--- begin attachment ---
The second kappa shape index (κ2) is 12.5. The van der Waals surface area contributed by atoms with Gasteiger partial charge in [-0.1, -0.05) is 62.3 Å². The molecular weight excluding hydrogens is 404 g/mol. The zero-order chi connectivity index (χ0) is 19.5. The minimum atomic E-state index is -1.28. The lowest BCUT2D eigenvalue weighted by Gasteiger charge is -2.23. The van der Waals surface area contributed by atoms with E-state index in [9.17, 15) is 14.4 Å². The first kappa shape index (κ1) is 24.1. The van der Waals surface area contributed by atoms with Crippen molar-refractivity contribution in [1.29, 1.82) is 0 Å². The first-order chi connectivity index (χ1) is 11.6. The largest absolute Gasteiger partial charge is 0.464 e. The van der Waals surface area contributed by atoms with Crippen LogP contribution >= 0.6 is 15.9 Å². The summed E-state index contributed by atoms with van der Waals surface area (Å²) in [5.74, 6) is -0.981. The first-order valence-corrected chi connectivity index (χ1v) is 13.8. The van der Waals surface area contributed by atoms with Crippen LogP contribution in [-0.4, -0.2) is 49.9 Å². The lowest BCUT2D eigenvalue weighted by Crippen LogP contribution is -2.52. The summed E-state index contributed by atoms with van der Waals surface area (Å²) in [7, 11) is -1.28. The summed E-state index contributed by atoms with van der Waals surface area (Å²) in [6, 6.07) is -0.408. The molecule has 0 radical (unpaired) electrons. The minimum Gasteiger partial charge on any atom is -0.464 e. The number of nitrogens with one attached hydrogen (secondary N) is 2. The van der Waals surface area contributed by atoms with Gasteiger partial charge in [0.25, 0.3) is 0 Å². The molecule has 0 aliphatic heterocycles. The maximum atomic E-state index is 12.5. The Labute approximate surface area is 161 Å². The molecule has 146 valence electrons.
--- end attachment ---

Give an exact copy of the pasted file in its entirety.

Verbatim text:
The second kappa shape index (κ2) is 12.5. The van der Waals surface area contributed by atoms with Gasteiger partial charge in [-0.1, -0.05) is 62.3 Å². The molecular weight excluding hydrogens is 404 g/mol. The zero-order chi connectivity index (χ0) is 19.5. The minimum atomic E-state index is -1.28. The lowest BCUT2D eigenvalue weighted by Gasteiger charge is -2.23. The van der Waals surface area contributed by atoms with E-state index in [9.17, 15) is 14.4 Å². The first kappa shape index (κ1) is 24.1. The van der Waals surface area contributed by atoms with Crippen molar-refractivity contribution in [1.29, 1.82) is 0 Å². The first-order chi connectivity index (χ1) is 11.6. The largest absolute Gasteiger partial charge is 0.464 e. The van der Waals surface area contributed by atoms with Crippen LogP contribution >= 0.6 is 15.9 Å². The summed E-state index contributed by atoms with van der Waals surface area (Å²) in [5.74, 6) is -0.981. The first-order valence-corrected chi connectivity index (χ1v) is 13.8. The van der Waals surface area contributed by atoms with Crippen LogP contribution in [-0.4, -0.2) is 49.9 Å². The lowest BCUT2D eigenvalue weighted by Crippen LogP contribution is -2.52. The summed E-state index contributed by atoms with van der Waals surface area (Å²) in [7, 11) is -1.28. The summed E-state index contributed by atoms with van der Waals surface area (Å²) in [6, 6.07) is -0.408. The molecule has 0 radical (unpaired) electrons. The minimum Gasteiger partial charge on any atom is -0.464 e. The number of nitrogens with one attached hydrogen (secondary N) is 2. The van der Waals surface area contributed by atoms with Gasteiger partial charge in [0.25, 0.3) is 0 Å². The molecule has 0 aliphatic heterocycles. The maximum atomic E-state index is 12.5. The Labute approximate surface area is 161 Å². The molecule has 146 valence electrons.